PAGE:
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Home Away From Home: How to Sew a Folding Sun Hat

When you take a vacation in the sun, one item you must remember to pack is a hat to protect yourself from the sun’s harsh rays. But have you ever tried to take a woven hat with you on vacation? It’s basically impossible to pack without crushing, so you end up wearing it en route on the plane, or carrying it along with your luggage.

how to sew a travel sun hat

But a fabric sun hat is the best of both worlds: You can fold and pack it along with your clothes, but when unfolded, it will provide shade and keep you from getting burnt. The steps below look long and complicated, but trust me, this couldn’t be easier! Just follow along with each step of this sewing tutorial, and you’ll have your own version in no time.

How to make an fabulous & foldable fabric sun hat

gather your tools

Step 1: Gather your tools.

  • The Rain and Sun Hat Pattern by Lorenna Buck Designs
  • Medium to heavy weight fabric for the top of the hat and both rims
  • Medium to light weight fabric for the cap lining
  • Lightweight woven fusible interfacing
  • Scissors
  • Thread (note that there will be topstitching on the main fabric)
  • Pencil
  • Water soluble marking tool
  • Pins
  • Clear ruler

measure test square

Step 2: Print the pattern.

If you’ve never used a PDF pattern before, this might be new to you. The first thing you always need to do is print the page that has a test square on it. Print the page at 100% with no scaling in a PDF reader software, like Adobe Acrobat. Once that page is printed and the square is the correct size. Continue by printing the remaining pages.

trim pattern pieces

Step 3: Assemble the pattern.

PDF patterns need to be assembled as they are full-sized patterns broken up to fit on regular sized sheets of paper. I like to trim the bottom and right edges of each page, as pictured above.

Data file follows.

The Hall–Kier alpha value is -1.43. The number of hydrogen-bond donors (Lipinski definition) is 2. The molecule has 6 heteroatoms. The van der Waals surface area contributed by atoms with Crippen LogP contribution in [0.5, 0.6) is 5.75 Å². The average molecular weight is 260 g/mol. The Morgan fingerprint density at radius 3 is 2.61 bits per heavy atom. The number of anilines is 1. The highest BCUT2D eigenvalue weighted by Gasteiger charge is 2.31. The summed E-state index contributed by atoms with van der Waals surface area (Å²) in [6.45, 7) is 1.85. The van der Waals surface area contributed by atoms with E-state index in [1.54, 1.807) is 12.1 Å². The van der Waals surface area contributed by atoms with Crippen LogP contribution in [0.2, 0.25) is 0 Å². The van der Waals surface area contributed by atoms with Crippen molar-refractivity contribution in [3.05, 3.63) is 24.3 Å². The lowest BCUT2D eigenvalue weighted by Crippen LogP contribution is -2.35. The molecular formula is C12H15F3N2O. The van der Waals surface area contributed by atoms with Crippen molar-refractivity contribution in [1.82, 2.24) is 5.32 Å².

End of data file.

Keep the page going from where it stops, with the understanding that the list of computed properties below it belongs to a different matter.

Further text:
assemble pattern pieces

Once you have trimmed to the rectangle on the overlapping sides of the pattern, line up the outer rectangle lines and the markings of the pattern. Take along the seams to form one large pattern piece.

cut the pattern

Step 4: Cut the pattern.

Once all the pages are assembled, use your scissors meant for paper and cut around the shape. For this project, there is one piece for the rims and one piece for the cap.

pin the pattern to fabric

Step 5: Cut the fabric.

For the outer portion of the hat, I suggest using a medium to heavy weight canvas or similar fabric. The fabric I used is 100% cotton canvas weight. Cut two pieces for the rim by placing it on the fold, then cut six triangle-shaped pieces for the cap. There isn’t a grainline on the cap piece, so be sure to place it on grain. I cut mine with the length of grain running vertically with the piece, so the cross grain stretch went around the cap.

pin the lining to fabric

Repeat by cutting six pieces for the interior lining of the cap. This should be quilt-weight cotton or a similar fabric. Again, be sure to place it on grain when pinning to the fabric.

sew two panels together

Step 6: Sew the cap.

Place two of the outer cap pieces together, right sides facing. Pin along one of the curved edges and sew on the project’s seam allowance of 1/2″. I suggest sewing towards the points on the cap pieces, as it’s much harder to line up on the correct seam allowance with the curve and point.